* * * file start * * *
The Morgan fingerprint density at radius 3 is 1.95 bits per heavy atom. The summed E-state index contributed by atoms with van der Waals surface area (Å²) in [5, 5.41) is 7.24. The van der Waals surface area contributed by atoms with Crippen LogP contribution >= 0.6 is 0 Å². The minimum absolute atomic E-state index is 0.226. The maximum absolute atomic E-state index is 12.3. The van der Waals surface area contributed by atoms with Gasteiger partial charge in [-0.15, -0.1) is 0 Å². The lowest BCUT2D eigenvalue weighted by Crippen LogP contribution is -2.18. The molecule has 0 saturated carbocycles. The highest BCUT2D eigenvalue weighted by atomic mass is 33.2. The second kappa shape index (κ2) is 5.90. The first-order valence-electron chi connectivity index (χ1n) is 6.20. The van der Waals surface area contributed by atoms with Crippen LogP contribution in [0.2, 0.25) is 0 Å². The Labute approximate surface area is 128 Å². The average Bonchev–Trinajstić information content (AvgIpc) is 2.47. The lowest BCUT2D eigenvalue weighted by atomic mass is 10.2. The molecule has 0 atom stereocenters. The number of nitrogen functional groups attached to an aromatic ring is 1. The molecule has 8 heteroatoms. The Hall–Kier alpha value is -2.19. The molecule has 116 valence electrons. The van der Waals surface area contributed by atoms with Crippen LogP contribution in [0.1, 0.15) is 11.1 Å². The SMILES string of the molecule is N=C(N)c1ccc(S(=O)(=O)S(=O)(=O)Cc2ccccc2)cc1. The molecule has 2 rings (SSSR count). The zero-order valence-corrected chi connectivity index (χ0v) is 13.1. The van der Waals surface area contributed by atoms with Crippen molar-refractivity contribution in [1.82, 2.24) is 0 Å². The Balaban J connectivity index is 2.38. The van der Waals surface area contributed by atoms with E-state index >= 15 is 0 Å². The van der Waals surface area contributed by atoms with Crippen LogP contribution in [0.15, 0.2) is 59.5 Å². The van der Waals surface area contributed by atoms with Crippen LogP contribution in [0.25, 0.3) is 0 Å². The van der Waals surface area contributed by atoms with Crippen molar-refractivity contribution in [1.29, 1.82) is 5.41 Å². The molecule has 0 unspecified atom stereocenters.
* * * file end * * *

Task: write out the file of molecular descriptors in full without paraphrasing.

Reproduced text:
The Morgan fingerprint density at radius 3 is 1.95 bits per heavy atom. The summed E-state index contributed by atoms with van der Waals surface area (Å²) in [5, 5.41) is 7.24. The van der Waals surface area contributed by atoms with Crippen LogP contribution >= 0.6 is 0 Å². The minimum absolute atomic E-state index is 0.226. The maximum absolute atomic E-state index is 12.3. The van der Waals surface area contributed by atoms with Gasteiger partial charge in [-0.15, -0.1) is 0 Å². The lowest BCUT2D eigenvalue weighted by Crippen LogP contribution is -2.18. The molecule has 0 saturated carbocycles. The highest BCUT2D eigenvalue weighted by atomic mass is 33.2. The second kappa shape index (κ2) is 5.90. The first-order valence-electron chi connectivity index (χ1n) is 6.20. The van der Waals surface area contributed by atoms with Crippen LogP contribution in [0.2, 0.25) is 0 Å². The Labute approximate surface area is 128 Å². The average Bonchev–Trinajstić information content (AvgIpc) is 2.47. The lowest BCUT2D eigenvalue weighted by atomic mass is 10.2. The molecule has 0 atom stereocenters. The number of nitrogen functional groups attached to an aromatic ring is 1. The molecule has 8 heteroatoms. The Hall–Kier alpha value is -2.19. The molecule has 116 valence electrons. The van der Waals surface area contributed by atoms with Crippen LogP contribution in [0.1, 0.15) is 11.1 Å². The SMILES string of the molecule is N=C(N)c1ccc(S(=O)(=O)S(=O)(=O)Cc2ccccc2)cc1. The molecule has 2 rings (SSSR count). The zero-order valence-corrected chi connectivity index (χ0v) is 13.1. The van der Waals surface area contributed by atoms with Crippen molar-refractivity contribution in [1.82, 2.24) is 0 Å². The Balaban J connectivity index is 2.38. The van der Waals surface area contributed by atoms with E-state index >= 15 is 0 Å². The van der Waals surface area contributed by atoms with Crippen LogP contribution in [0.15, 0.2) is 59.5 Å². The van der Waals surface area contributed by atoms with Crippen LogP contribution in [0.25, 0.3) is 0 Å². The van der Waals surface area contributed by atoms with Crippen molar-refractivity contribution in [1.29, 1.82) is 5.41 Å². The molecule has 0 unspecified atom stereocenters.